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'Muslims have to be magnanimous'

Last updated on: October 15, 2019 12:10 IST

'If better sense prevails, Muslims should offer the disputed land in Ayodhya back to the government.'

IMAGE: A sadhu counts beads near a temple in Ayodhya.

IMAGE: A sadhu counts beads near a temple in Ayodhya. Photograph: Arun Sharma/PTI Photo

Lieutenant General Zameer uddin Shah, PVSM, SM, VSM, who retired as deputy chief of the army staff and is a former vice-chancellor of the Aligarh Muslim University, believes Muslims should hand over the disputed Ayodhya land to the government as a goodwill gesture for communal peace.

"This is a last ditch effort on our part to start an amicable solution," the general tells Rediff.com's Archana Masih.

Why does your group 'Muslims for Peace' feel that Muslims should relinquish their claim to the Ayodhya land and offer it to the Hindus?

Let me clarify, we are offering it back to the state government. They can do whatever they want with it.

There is an edict which says that any place where prayers have not been read for several years can be returned to its owner.

The owner at that time was the Waqif, who was the Mughal emperor, and now it is the Government of India. We are offering the land back to the Waqif which means the owner.

The Sunni Waqf board is with us because they are the custodians of the land.

A court ruling will result in a winner and a loser.

Firstly, we don't want a panchayati settlement like what was given by the high court -- which awarded 1/3 of the Ayodhya site to the Hindus and 2/3 to the Muslims.

That will not work in the present surcharged atmosphere in India.

It has to be a clear cut ruling.

In case of an adverse ruling we would have lost everything, we would have lost the chance between the majority and minority community.

In case we win, we are still the losers because it will not be possible to construct a mosque.

We are convinced that we will not be able to rebuild the mosque, so what is the use then of winning?

That is why we thought it was better to make a last attempt. The Supreme Court has also said to continue the process of negotiation and find an amicable solution.

This was a last ditch effort on our part to start an amicable solution.

A large number of people have supported us and a large number of people are silent.

I know deep in their hearts they feel this is the only solution.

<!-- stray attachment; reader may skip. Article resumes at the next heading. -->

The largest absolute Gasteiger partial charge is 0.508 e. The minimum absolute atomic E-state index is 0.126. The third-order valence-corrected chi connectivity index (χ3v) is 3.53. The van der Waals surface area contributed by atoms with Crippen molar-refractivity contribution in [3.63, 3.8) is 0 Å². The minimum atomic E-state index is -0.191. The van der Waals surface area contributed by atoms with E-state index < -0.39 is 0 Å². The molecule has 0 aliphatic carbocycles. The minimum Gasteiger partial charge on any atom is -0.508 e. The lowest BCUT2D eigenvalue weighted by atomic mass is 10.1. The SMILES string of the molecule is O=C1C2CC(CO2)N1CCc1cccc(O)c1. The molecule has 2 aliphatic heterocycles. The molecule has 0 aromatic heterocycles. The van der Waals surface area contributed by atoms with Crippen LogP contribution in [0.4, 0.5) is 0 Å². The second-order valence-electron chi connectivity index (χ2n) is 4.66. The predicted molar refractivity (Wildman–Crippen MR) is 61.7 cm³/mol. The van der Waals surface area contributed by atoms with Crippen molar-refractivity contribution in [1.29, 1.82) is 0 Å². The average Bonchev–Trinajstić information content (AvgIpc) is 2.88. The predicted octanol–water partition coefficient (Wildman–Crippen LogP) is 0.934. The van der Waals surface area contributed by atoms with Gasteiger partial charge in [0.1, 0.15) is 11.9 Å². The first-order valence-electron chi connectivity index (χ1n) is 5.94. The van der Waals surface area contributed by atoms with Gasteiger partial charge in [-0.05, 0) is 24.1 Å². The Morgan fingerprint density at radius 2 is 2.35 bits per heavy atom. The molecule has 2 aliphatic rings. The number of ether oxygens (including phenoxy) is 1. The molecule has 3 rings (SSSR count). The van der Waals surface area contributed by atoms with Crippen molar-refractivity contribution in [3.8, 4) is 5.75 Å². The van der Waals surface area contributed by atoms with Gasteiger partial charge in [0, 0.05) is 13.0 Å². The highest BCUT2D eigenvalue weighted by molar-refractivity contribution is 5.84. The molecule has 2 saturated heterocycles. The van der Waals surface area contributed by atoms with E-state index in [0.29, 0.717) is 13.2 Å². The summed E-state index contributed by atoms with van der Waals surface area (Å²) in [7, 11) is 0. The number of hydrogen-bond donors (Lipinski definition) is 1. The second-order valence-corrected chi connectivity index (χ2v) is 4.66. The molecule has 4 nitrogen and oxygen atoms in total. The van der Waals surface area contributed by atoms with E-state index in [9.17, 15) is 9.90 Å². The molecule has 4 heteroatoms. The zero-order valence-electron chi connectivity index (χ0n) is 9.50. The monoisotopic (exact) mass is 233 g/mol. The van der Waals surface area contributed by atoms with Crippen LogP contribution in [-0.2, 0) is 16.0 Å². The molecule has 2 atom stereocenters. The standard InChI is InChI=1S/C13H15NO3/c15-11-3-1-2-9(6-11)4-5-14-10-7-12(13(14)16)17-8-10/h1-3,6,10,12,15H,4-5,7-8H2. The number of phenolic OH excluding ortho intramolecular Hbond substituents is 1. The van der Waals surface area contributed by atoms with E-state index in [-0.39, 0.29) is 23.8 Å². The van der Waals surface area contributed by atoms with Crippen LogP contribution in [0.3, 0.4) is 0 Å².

Zafaryab Jilani, (secretary, All India Muslim Personal Law Board)said your group has no locus standi because you do not understand Muslim sentiment.

In a way he has a point. Our aim is just to convince the bulk of the citizens of India that an amicable solution is possible.

I have trust in the All India Muslim Personal Law Board and have respect for Advocate Jilani and members of the board.

They have taken a line, but we are trying to convince a bulk of the Indian population that the way forward is where there are no losers and that's the best way for a negotiated settlement.

The Babri masjid

IMAGE: The 16th century Babri Masjid was demolished by kar sevaks on December 6, 1992.

The AIMPLB says it will adhere to whatever is the court verdict.

Of course, but as I said no matter in which direction the court verdict goes, the minority community will still be the losers.

If we lose the case, we are losers and have lost the opportunity of winning over the majority.

If we win, will we be able to do anything with the land?

If Muslims try to construct a mosque, there will be riots and bloodshed. There will be a repeat of 1992.

Being a soldier myself, I know soldiers never give up during difficult times.

In fact, there have been times in my military tenure when you felt you were at the losing end, but you did something surprising and that worked in your favour.

What guarantees would the Muslim majority want in return for this grand gesture?

That something like the demolition of the Babri Masjid should not be repeated again.

Secondly, we want more teeth to the Places of Worship Act, 1991. The Act at present does not act as a deterrent. There has to be such a deterrent that nobody ever tries something like this again.